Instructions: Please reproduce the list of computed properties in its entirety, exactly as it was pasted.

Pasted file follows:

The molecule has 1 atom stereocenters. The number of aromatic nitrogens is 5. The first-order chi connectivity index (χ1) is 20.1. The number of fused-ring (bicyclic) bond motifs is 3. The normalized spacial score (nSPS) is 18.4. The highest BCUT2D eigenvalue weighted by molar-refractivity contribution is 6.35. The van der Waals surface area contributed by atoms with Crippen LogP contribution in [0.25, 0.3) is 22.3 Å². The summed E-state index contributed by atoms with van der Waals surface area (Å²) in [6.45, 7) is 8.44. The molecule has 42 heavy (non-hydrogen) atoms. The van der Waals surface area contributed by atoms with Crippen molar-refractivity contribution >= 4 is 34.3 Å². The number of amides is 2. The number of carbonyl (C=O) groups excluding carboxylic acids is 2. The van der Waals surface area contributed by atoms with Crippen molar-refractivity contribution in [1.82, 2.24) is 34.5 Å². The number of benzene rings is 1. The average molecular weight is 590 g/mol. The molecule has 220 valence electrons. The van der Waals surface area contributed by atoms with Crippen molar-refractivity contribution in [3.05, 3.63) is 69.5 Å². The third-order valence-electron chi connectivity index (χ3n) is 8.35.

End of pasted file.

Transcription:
The molecule has 1 atom stereocenters. The number of aromatic nitrogens is 5. The first-order chi connectivity index (χ1) is 20.1. The number of fused-ring (bicyclic) bond motifs is 3. The normalized spacial score (nSPS) is 18.4. The highest BCUT2D eigenvalue weighted by molar-refractivity contribution is 6.35. The van der Waals surface area contributed by atoms with Crippen LogP contribution in [0.25, 0.3) is 22.3 Å². The summed E-state index contributed by atoms with van der Waals surface area (Å²) in [6.45, 7) is 8.44. The molecule has 42 heavy (non-hydrogen) atoms. The van der Waals surface area contributed by atoms with Crippen molar-refractivity contribution >= 4 is 34.3 Å². The number of amides is 2. The number of carbonyl (C=O) groups excluding carboxylic acids is 2. The van der Waals surface area contributed by atoms with Crippen molar-refractivity contribution in [1.82, 2.24) is 34.5 Å². The number of benzene rings is 1. The average molecular weight is 590 g/mol. The molecule has 220 valence electrons. The van der Waals surface area contributed by atoms with Crippen molar-refractivity contribution in [3.05, 3.63) is 69.5 Å². The third-order valence-electron chi connectivity index (χ3n) is 8.35.